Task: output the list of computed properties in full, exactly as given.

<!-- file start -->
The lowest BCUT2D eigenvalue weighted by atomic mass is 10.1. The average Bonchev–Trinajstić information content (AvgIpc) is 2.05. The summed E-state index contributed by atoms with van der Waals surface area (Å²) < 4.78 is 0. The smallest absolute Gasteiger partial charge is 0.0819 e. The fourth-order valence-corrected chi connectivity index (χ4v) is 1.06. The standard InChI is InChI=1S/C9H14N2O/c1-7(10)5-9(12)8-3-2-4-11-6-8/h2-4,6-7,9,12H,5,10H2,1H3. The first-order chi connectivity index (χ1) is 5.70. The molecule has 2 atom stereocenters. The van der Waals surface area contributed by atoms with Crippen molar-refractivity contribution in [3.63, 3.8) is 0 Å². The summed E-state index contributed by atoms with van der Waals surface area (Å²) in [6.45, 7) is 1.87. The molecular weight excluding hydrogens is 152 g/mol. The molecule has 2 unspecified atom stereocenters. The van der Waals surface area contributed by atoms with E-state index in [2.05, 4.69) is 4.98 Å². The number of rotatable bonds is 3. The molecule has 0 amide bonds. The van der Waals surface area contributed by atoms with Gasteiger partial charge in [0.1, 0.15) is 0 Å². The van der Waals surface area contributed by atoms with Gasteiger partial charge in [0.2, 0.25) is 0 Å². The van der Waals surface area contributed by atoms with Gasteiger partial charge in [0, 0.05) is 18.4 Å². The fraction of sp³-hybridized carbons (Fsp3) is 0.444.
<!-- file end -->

The lowest BCUT2D eigenvalue weighted by atomic mass is 10.1. The average Bonchev–Trinajstić information content (AvgIpc) is 2.05. The summed E-state index contributed by atoms with van der Waals surface area (Å²) < 4.78 is 0. The smallest absolute Gasteiger partial charge is 0.0819 e. The fourth-order valence-corrected chi connectivity index (χ4v) is 1.06. The standard InChI is InChI=1S/C9H14N2O/c1-7(10)5-9(12)8-3-2-4-11-6-8/h2-4,6-7,9,12H,5,10H2,1H3. The first-order chi connectivity index (χ1) is 5.70. The molecule has 2 atom stereocenters. The van der Waals surface area contributed by atoms with Crippen molar-refractivity contribution in [3.63, 3.8) is 0 Å². The summed E-state index contributed by atoms with van der Waals surface area (Å²) in [6.45, 7) is 1.87. The molecular weight excluding hydrogens is 152 g/mol. The molecule has 2 unspecified atom stereocenters. The van der Waals surface area contributed by atoms with E-state index in [2.05, 4.69) is 4.98 Å². The number of rotatable bonds is 3. The molecule has 0 amide bonds. The van der Waals surface area contributed by atoms with Gasteiger partial charge in [0.1, 0.15) is 0 Å². The van der Waals surface area contributed by atoms with Gasteiger partial charge in [0.2, 0.25) is 0 Å². The van der Waals surface area contributed by atoms with Gasteiger partial charge in [0, 0.05) is 18.4 Å². The fraction of sp³-hybridized carbons (Fsp3) is 0.444.